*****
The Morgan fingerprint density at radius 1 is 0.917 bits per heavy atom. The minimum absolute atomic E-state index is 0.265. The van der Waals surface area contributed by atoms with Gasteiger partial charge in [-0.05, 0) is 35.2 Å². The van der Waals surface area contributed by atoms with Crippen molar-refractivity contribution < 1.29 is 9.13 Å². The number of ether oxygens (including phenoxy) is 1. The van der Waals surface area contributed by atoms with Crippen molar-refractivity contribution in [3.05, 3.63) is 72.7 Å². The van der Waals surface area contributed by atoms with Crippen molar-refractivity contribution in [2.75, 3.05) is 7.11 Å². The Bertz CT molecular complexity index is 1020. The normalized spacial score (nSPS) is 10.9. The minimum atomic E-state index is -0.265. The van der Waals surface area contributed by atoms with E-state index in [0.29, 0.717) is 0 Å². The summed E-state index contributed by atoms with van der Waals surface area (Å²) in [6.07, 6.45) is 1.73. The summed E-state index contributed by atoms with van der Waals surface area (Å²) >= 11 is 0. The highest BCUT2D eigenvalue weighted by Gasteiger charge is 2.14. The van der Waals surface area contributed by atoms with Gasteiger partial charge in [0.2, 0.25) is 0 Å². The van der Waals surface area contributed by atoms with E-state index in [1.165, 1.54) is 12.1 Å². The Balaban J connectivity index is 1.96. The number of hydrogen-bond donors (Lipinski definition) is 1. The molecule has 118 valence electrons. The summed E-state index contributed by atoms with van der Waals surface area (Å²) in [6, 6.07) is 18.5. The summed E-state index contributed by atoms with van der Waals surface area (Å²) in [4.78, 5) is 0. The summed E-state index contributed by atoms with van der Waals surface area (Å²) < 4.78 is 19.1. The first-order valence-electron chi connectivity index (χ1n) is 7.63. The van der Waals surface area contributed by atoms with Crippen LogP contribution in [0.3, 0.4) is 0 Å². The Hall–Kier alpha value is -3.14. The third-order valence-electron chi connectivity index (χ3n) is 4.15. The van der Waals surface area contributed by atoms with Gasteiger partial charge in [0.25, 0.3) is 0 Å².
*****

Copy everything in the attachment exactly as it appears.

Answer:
The Morgan fingerprint density at radius 1 is 0.917 bits per heavy atom. The minimum absolute atomic E-state index is 0.265. The van der Waals surface area contributed by atoms with Gasteiger partial charge in [-0.05, 0) is 35.2 Å². The van der Waals surface area contributed by atoms with Crippen molar-refractivity contribution < 1.29 is 9.13 Å². The number of ether oxygens (including phenoxy) is 1. The van der Waals surface area contributed by atoms with Crippen molar-refractivity contribution in [3.05, 3.63) is 72.7 Å². The van der Waals surface area contributed by atoms with Crippen molar-refractivity contribution in [2.75, 3.05) is 7.11 Å². The Bertz CT molecular complexity index is 1020. The normalized spacial score (nSPS) is 10.9. The minimum atomic E-state index is -0.265. The van der Waals surface area contributed by atoms with E-state index in [0.29, 0.717) is 0 Å². The summed E-state index contributed by atoms with van der Waals surface area (Å²) in [6.07, 6.45) is 1.73. The summed E-state index contributed by atoms with van der Waals surface area (Å²) >= 11 is 0. The highest BCUT2D eigenvalue weighted by Gasteiger charge is 2.14. The van der Waals surface area contributed by atoms with Gasteiger partial charge in [0.2, 0.25) is 0 Å². The van der Waals surface area contributed by atoms with E-state index in [1.165, 1.54) is 12.1 Å². The Balaban J connectivity index is 1.96. The number of hydrogen-bond donors (Lipinski definition) is 1. The molecule has 118 valence electrons. The summed E-state index contributed by atoms with van der Waals surface area (Å²) in [6, 6.07) is 18.5. The summed E-state index contributed by atoms with van der Waals surface area (Å²) in [4.78, 5) is 0. The summed E-state index contributed by atoms with van der Waals surface area (Å²) < 4.78 is 19.1. The first-order valence-electron chi connectivity index (χ1n) is 7.63. The van der Waals surface area contributed by atoms with Crippen LogP contribution in [0.3, 0.4) is 0 Å². The Hall–Kier alpha value is -3.14. The third-order valence-electron chi connectivity index (χ3n) is 4.15. The van der Waals surface area contributed by atoms with Gasteiger partial charge in [0.25, 0.3) is 0 Å².